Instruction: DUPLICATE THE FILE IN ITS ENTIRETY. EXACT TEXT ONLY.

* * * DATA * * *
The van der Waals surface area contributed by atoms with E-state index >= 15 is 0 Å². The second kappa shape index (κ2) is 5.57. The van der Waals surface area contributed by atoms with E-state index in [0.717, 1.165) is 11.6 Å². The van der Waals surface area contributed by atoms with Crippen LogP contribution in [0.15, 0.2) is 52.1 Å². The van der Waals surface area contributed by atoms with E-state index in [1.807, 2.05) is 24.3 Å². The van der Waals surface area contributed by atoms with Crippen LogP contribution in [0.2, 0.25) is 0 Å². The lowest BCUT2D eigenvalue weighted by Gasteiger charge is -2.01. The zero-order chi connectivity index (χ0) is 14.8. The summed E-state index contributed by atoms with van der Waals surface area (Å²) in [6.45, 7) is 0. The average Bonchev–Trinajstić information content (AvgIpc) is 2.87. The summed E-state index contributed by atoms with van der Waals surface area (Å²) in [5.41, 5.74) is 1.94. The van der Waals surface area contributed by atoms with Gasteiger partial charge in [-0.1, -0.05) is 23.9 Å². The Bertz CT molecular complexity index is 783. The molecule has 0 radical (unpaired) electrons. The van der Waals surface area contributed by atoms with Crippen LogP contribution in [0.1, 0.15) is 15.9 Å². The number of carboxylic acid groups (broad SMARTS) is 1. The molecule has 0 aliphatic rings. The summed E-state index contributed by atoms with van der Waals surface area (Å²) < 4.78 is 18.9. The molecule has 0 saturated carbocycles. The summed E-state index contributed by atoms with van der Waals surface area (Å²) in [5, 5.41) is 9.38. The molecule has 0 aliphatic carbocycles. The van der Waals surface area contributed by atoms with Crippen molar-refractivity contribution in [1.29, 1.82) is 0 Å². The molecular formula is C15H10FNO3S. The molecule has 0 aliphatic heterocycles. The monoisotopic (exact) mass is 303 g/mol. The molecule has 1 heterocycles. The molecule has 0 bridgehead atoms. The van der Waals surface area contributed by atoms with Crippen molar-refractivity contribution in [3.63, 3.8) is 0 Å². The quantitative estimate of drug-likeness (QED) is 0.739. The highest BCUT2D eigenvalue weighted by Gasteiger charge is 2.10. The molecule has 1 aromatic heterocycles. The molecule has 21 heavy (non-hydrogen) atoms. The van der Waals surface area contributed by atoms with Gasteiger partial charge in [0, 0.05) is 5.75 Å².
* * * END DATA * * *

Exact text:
The van der Waals surface area contributed by atoms with E-state index >= 15 is 0 Å². The second kappa shape index (κ2) is 5.57. The van der Waals surface area contributed by atoms with E-state index in [0.717, 1.165) is 11.6 Å². The van der Waals surface area contributed by atoms with Crippen LogP contribution in [0.15, 0.2) is 52.1 Å². The van der Waals surface area contributed by atoms with E-state index in [1.807, 2.05) is 24.3 Å². The van der Waals surface area contributed by atoms with Crippen LogP contribution in [0.2, 0.25) is 0 Å². The lowest BCUT2D eigenvalue weighted by Gasteiger charge is -2.01. The zero-order chi connectivity index (χ0) is 14.8. The summed E-state index contributed by atoms with van der Waals surface area (Å²) in [6.45, 7) is 0. The average Bonchev–Trinajstić information content (AvgIpc) is 2.87. The summed E-state index contributed by atoms with van der Waals surface area (Å²) in [5.41, 5.74) is 1.94. The van der Waals surface area contributed by atoms with Gasteiger partial charge in [-0.1, -0.05) is 23.9 Å². The Bertz CT molecular complexity index is 783. The molecule has 0 radical (unpaired) electrons. The van der Waals surface area contributed by atoms with Crippen LogP contribution in [0.1, 0.15) is 15.9 Å². The number of carboxylic acid groups (broad SMARTS) is 1. The molecule has 0 aliphatic rings. The summed E-state index contributed by atoms with van der Waals surface area (Å²) < 4.78 is 18.9. The molecule has 0 saturated carbocycles. The summed E-state index contributed by atoms with van der Waals surface area (Å²) in [5, 5.41) is 9.38. The molecule has 0 aliphatic carbocycles. The van der Waals surface area contributed by atoms with Crippen molar-refractivity contribution in [1.29, 1.82) is 0 Å². The molecular formula is C15H10FNO3S. The molecule has 0 aliphatic heterocycles. The monoisotopic (exact) mass is 303 g/mol. The molecule has 1 heterocycles. The molecule has 0 bridgehead atoms. The van der Waals surface area contributed by atoms with Crippen molar-refractivity contribution in [3.63, 3.8) is 0 Å². The quantitative estimate of drug-likeness (QED) is 0.739. The highest BCUT2D eigenvalue weighted by Gasteiger charge is 2.10. The molecule has 1 aromatic heterocycles. The molecule has 21 heavy (non-hydrogen) atoms. The van der Waals surface area contributed by atoms with Gasteiger partial charge in [0, 0.05) is 5.75 Å².